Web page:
MUNICH — Repetitive transcranial magnetic stimulation (rTMS) may help relieve symptoms in teens with treatment-resistant depression, new research suggests. Researchers also found that among responders, rTMS also raised levels of the neurotransmitter glutamate in the dorsolateral left prefrontal cortex (DLPFC).
rTMS is a noninvasive intervention that uses a pulsating magnetic field applied to the scalp to induce electric currents in brain cortical neurons and thus modulate cortical excitability. Few studies have been performed on the effects of rTMS in children.
While at the University of Calgary in Alberta, Canada, Sarah Pradhan, a medical student at the Royal College of Surgeons in Dublin, Ireland, conducted a study on the effects of rTMS in the treatment of major depressive disorder in children.
Speaking here at the 22nd European Congress of Psychiatry (EPA), she said her study involved 11 patients aged 15 to 21 years (4 females, 7 males) who were resistant to previous therapies, such as selective serotonin reuptake inhibitors (SSRIs).
Study patients received rTMS at the same time each weekday for 3 weeks. They were assessed clinically at baseline and weekly during treatment, using Hamilton Depression Rating Scale (HAM-D) scores to assess depressive symptoms. Magnetic resonance spectroscopy was used to measure neurochemicals, and magnetic resonance imaging was performed.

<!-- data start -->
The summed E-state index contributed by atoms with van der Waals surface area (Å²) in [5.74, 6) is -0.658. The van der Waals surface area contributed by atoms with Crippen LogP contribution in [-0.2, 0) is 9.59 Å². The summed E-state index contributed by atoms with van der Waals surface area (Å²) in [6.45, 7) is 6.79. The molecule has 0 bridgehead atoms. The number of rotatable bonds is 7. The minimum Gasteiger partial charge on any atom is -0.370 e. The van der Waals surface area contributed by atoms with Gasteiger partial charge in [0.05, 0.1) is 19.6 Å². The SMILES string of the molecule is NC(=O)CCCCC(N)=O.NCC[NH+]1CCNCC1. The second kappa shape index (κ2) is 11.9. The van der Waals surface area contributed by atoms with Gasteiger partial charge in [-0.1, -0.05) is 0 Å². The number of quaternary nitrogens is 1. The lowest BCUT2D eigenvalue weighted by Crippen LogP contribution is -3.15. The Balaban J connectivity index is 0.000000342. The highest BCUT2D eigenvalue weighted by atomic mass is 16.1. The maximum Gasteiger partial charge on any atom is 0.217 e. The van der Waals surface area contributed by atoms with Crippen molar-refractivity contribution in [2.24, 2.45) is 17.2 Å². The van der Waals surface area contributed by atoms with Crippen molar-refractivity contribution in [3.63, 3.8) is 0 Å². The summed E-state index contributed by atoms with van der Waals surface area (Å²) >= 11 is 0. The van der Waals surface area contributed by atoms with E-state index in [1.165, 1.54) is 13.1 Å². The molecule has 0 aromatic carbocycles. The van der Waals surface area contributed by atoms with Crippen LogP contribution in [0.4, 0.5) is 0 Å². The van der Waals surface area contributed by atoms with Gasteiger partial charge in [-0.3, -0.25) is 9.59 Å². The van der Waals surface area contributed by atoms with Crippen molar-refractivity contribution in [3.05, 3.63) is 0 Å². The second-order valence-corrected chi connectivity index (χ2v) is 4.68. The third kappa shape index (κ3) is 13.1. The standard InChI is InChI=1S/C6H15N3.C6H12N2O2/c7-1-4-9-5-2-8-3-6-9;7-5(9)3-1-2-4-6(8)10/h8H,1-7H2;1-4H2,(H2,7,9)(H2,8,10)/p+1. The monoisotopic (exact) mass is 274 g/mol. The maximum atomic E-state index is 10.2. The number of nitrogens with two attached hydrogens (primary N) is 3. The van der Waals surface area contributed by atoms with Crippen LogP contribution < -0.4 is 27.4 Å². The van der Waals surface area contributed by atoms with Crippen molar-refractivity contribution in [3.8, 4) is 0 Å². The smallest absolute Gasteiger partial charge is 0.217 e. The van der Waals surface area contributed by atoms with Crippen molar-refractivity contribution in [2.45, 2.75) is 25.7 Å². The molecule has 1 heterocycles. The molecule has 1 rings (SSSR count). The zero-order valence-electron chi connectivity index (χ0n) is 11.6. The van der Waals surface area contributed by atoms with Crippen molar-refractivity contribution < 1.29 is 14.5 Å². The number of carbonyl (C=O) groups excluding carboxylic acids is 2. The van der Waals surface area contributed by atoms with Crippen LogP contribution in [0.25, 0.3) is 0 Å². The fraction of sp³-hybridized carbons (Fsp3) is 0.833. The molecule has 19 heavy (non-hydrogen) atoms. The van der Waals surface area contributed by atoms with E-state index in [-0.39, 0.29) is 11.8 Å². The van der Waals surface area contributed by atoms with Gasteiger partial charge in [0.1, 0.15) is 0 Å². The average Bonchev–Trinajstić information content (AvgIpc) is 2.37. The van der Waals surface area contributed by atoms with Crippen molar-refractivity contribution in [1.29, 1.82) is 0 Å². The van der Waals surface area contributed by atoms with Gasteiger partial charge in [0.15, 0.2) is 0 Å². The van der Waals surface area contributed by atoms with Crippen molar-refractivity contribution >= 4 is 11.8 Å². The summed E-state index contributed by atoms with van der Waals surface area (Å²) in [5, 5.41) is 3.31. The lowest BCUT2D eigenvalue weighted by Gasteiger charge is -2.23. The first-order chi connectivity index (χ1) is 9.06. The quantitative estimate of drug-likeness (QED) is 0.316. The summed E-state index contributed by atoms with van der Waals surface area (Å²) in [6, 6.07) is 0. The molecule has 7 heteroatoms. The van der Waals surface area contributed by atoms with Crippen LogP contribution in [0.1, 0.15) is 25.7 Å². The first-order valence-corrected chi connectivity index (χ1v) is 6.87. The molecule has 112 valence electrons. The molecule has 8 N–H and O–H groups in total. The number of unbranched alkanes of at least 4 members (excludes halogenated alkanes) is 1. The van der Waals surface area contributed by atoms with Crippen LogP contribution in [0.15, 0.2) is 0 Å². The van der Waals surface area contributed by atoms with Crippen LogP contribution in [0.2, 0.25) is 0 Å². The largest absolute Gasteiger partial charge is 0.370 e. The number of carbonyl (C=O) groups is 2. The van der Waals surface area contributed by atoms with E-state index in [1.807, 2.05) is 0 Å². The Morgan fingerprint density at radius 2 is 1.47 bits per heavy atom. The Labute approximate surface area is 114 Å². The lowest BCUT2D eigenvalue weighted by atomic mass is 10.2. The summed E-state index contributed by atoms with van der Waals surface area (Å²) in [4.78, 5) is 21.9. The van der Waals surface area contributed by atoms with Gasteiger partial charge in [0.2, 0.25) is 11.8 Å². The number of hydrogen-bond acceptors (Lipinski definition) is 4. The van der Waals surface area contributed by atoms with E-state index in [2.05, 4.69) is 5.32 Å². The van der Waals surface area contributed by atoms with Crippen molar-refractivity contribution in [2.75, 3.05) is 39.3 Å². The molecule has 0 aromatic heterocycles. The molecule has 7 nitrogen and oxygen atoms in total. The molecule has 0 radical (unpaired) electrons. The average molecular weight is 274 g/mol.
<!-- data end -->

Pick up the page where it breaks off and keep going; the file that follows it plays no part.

Seven patients responded to the rTMS treatments.
There was a 62% decrease in HAM-D scores, from 25.43 to 9.57, and another 30% decrease in Children's Depression Rating Scale scores, from 74.43 to 52.14 [P = .002]," Pradhan reported. The investigators also found a 78% decrease in Hamilton Anxiety Rating Scale scores, from 23.86 ± 9.65 to 5.29 ± 3.55 (P = .001).
Few Adverse Events
Treatment responders "had a greater than 50% decrease in Hamilton depression scores, and they had a lower pretreatment glutamate concentration," which rose in the left DLPFC with treatment, Pradhan said. "They also had clinical alleviation of depressive symptoms and anxiety symptoms."
Nonresponders had a higher baseline glutamate concentration, which decreased after treatment.
"They had comorbid social phobia," which has been linked to higher baseline glutamate levels [and] "which we think may be predictive of poor treatment response," said Pradhan.
Adverse effects were minimal. Some patients complained of scalp discomfort during the treatments. Some also had mild posttreatment headaches.
Pradhan concluded that rTMS shows promise as a safe and effective therapy for adolescent major depressive disorder. But the study was small and the technology still very experimental, so further work is needed to validate it for this indication.
But with 350 million people worldwide suffering from major depression and many resistant to current therapies, "it is important to have some other type of intervention for these people so they don't give up and so there are always alternate therapies available," she said.
Session chair Anastasiya Nestsiarovich, MD, of the Republican Research and Practice Center of Mental Health in Minsk, Belarus, who was not involved in the study, called the work "high quality" with "big biological theoretical significance."
"Of course, it's doing something biologic related to glutamate metabolic [pathways]," Dr. Nestsiarovich said. "We all know that this system of glutamate is extremely important in the developing of depression, so this is logical that it is connected."
The benefits and risks for any treatment have to be weighed. In the case of rTMS in this study, the adverse effects were fairly benign.
"Any instrument, I think, has its own adverse effects, but still, it's very good that we have a choice.... We can use medications, which also have a lot of adverse effects.... Perhaps the use [of rTMS] is much more than the damage," she said.